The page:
Uber v. Taxis: Whoever Wins, We Lose
While Mary Cheh's push to regulate luxury cab service Uber has stalled for now, some recent tough talk from D.C. taxi commission head Ron Linton suggests such efforts will return eventually. Hopefully the attempt to regulate Uber will focus on the fracas's real victims: people who find both sides despicable.
Washington's news spectators have been pretty lucky in their controversies lately. Whether it's a councilmember who stole money from kids or a power company that can't keep the lights on, the choices for our heroes and villains are usually pretty easy.
Not so in the Uber tussle, though. The initial impulse is to be on the side of the smartphone innovators shaking up the cab industry. Washington's taxi drivers are, for the most part, opposed to every change that will make a cab ride more pleasant. They opposed the switch from zones to meters, and, more recently, the mandate to install credit cards and GPS trackers.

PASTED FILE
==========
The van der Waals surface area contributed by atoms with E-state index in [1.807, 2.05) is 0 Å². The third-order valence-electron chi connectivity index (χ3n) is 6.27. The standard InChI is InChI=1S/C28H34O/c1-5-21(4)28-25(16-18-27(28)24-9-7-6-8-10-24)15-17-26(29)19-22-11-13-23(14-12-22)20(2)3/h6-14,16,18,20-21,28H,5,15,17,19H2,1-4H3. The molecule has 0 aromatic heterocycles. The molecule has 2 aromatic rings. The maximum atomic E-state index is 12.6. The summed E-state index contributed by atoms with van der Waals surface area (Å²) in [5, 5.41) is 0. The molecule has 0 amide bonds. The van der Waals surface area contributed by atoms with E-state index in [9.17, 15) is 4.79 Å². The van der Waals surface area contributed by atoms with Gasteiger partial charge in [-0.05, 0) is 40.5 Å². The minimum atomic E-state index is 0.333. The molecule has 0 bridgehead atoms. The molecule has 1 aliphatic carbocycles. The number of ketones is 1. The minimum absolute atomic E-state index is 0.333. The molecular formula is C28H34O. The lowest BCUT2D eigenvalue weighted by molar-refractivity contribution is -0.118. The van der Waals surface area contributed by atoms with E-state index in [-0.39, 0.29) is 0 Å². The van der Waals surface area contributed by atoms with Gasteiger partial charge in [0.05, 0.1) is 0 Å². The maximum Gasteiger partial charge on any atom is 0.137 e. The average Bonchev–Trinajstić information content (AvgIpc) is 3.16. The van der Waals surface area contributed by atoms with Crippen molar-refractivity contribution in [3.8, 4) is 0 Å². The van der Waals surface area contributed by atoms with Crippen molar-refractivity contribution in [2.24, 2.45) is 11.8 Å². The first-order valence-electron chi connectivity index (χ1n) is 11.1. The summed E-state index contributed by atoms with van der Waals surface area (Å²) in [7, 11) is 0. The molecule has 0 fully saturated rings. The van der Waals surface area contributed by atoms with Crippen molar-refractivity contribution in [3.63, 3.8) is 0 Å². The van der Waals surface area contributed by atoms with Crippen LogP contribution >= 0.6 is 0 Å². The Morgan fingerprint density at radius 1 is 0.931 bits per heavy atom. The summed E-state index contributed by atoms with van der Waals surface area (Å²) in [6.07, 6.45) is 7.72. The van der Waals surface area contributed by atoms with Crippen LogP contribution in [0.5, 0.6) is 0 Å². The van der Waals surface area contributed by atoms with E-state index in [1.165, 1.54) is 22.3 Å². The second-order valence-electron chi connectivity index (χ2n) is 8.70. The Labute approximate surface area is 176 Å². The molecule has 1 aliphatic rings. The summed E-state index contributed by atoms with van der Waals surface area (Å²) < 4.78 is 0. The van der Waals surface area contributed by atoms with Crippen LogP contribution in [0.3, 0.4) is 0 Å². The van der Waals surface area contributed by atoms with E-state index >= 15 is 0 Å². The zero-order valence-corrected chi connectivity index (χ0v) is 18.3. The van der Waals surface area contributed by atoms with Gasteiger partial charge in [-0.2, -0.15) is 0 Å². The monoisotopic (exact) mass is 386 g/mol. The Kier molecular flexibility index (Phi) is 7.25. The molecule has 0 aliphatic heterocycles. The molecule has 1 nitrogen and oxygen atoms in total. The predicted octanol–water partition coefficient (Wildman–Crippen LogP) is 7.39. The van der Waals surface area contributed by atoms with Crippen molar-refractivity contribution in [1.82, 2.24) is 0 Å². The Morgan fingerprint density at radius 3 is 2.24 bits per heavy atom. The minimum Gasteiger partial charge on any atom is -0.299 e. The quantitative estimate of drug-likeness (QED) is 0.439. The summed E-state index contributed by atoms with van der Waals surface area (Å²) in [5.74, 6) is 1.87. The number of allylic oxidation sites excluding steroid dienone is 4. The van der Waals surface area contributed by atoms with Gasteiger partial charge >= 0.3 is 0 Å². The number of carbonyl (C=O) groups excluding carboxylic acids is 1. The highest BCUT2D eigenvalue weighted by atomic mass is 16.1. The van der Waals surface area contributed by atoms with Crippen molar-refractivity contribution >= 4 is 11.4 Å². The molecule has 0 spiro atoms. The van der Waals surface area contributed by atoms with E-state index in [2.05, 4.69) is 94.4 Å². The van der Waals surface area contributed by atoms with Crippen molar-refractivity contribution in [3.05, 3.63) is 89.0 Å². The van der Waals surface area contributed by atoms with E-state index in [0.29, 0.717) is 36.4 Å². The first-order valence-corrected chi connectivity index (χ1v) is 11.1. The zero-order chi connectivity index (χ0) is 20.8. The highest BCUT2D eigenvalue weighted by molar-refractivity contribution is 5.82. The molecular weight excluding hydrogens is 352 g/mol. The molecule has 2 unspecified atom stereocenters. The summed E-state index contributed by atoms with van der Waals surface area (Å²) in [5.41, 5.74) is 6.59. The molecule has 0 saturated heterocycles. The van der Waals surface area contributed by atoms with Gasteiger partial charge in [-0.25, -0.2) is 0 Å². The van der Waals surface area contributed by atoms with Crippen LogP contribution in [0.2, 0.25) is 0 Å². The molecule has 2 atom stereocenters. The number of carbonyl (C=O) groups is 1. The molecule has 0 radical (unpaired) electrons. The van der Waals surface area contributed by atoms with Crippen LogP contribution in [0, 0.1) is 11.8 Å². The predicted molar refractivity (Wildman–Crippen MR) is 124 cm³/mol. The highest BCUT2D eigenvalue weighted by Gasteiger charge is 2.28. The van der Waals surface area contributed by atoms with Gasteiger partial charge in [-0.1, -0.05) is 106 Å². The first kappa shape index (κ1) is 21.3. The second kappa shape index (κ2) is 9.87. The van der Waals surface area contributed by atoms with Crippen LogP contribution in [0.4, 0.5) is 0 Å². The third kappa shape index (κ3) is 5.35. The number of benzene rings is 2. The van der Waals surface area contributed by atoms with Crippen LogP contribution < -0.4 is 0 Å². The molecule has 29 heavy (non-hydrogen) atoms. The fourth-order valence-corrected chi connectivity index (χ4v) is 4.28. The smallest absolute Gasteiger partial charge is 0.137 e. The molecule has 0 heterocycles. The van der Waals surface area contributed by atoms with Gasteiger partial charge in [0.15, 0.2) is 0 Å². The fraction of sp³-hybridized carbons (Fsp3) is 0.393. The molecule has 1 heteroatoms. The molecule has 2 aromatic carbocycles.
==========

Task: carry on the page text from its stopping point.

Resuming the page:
Instead, a read through Uber's Twitter feed—with its leitmotif that using Uber makes one look like a rock star—makes you want to join a cab strike and roll out the guillotine. As frustrating as D.C.'s cab drivers are, the reflexive opposition to government regulation by Uber's supporters is just as grating. Without the cab commission, the only barrier to operating as a cab driver would be getting a car, wrecking any chance of cab drivers making a living wage.
But just when you're on the cab drivers' side, you remember that Uber serves neighborhoods the taxis won't, and you're back where you started.
Washington hasn't seen so intense rivalry since the 2010 primary fight between Vince Gray and Adrian Fenty. That muddle eventually clarified in a flood of indictments. With luck, the Uber-taxi fight will end with everyone involved going to prison, too.